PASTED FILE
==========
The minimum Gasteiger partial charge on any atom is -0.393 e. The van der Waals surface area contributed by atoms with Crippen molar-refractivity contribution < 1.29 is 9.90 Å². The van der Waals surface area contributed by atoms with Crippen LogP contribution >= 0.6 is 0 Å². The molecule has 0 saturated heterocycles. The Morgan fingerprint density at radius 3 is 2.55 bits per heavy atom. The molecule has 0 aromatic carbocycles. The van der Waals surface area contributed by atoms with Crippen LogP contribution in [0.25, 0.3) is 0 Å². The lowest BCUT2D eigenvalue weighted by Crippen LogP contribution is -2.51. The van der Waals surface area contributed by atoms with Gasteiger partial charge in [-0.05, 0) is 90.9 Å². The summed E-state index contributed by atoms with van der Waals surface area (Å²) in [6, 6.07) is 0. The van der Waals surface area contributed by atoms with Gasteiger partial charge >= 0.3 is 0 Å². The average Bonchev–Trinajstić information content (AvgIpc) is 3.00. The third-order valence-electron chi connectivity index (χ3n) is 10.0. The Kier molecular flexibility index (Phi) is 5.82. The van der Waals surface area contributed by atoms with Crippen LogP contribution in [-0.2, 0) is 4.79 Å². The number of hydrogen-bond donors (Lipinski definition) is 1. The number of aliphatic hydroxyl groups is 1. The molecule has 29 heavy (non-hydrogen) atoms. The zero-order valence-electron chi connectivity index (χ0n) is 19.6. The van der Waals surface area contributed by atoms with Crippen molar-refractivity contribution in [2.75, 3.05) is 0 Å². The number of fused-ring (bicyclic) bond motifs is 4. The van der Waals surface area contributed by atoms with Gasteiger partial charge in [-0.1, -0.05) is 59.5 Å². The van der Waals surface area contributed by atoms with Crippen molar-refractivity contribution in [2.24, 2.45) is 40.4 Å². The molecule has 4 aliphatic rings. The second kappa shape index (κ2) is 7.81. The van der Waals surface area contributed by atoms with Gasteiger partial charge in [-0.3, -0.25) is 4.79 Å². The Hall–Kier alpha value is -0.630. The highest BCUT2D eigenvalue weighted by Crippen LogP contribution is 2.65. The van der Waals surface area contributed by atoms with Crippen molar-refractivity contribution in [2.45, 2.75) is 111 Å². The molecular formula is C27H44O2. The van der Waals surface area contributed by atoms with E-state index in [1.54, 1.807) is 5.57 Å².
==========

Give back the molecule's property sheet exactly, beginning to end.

The minimum Gasteiger partial charge on any atom is -0.393 e. The van der Waals surface area contributed by atoms with Crippen molar-refractivity contribution < 1.29 is 9.90 Å². The van der Waals surface area contributed by atoms with Crippen LogP contribution >= 0.6 is 0 Å². The molecule has 0 saturated heterocycles. The Morgan fingerprint density at radius 3 is 2.55 bits per heavy atom. The molecule has 0 aromatic carbocycles. The van der Waals surface area contributed by atoms with Crippen LogP contribution in [0.25, 0.3) is 0 Å². The lowest BCUT2D eigenvalue weighted by Crippen LogP contribution is -2.51. The van der Waals surface area contributed by atoms with Gasteiger partial charge in [-0.05, 0) is 90.9 Å². The summed E-state index contributed by atoms with van der Waals surface area (Å²) in [6, 6.07) is 0. The van der Waals surface area contributed by atoms with Gasteiger partial charge >= 0.3 is 0 Å². The average Bonchev–Trinajstić information content (AvgIpc) is 3.00. The third-order valence-electron chi connectivity index (χ3n) is 10.0. The Kier molecular flexibility index (Phi) is 5.82. The van der Waals surface area contributed by atoms with Crippen LogP contribution in [-0.2, 0) is 4.79 Å². The number of hydrogen-bond donors (Lipinski definition) is 1. The number of aliphatic hydroxyl groups is 1. The molecule has 29 heavy (non-hydrogen) atoms. The zero-order valence-electron chi connectivity index (χ0n) is 19.6. The van der Waals surface area contributed by atoms with Crippen molar-refractivity contribution in [2.75, 3.05) is 0 Å². The number of fused-ring (bicyclic) bond motifs is 4. The van der Waals surface area contributed by atoms with Gasteiger partial charge in [-0.1, -0.05) is 59.5 Å². The van der Waals surface area contributed by atoms with Crippen molar-refractivity contribution in [2.24, 2.45) is 40.4 Å². The molecule has 4 aliphatic rings. The second kappa shape index (κ2) is 7.81. The van der Waals surface area contributed by atoms with Gasteiger partial charge in [-0.3, -0.25) is 4.79 Å². The Hall–Kier alpha value is -0.630. The highest BCUT2D eigenvalue weighted by Crippen LogP contribution is 2.65. The van der Waals surface area contributed by atoms with Crippen molar-refractivity contribution in [2.45, 2.75) is 111 Å². The molecular formula is C27H44O2. The van der Waals surface area contributed by atoms with E-state index in [1.54, 1.807) is 5.57 Å².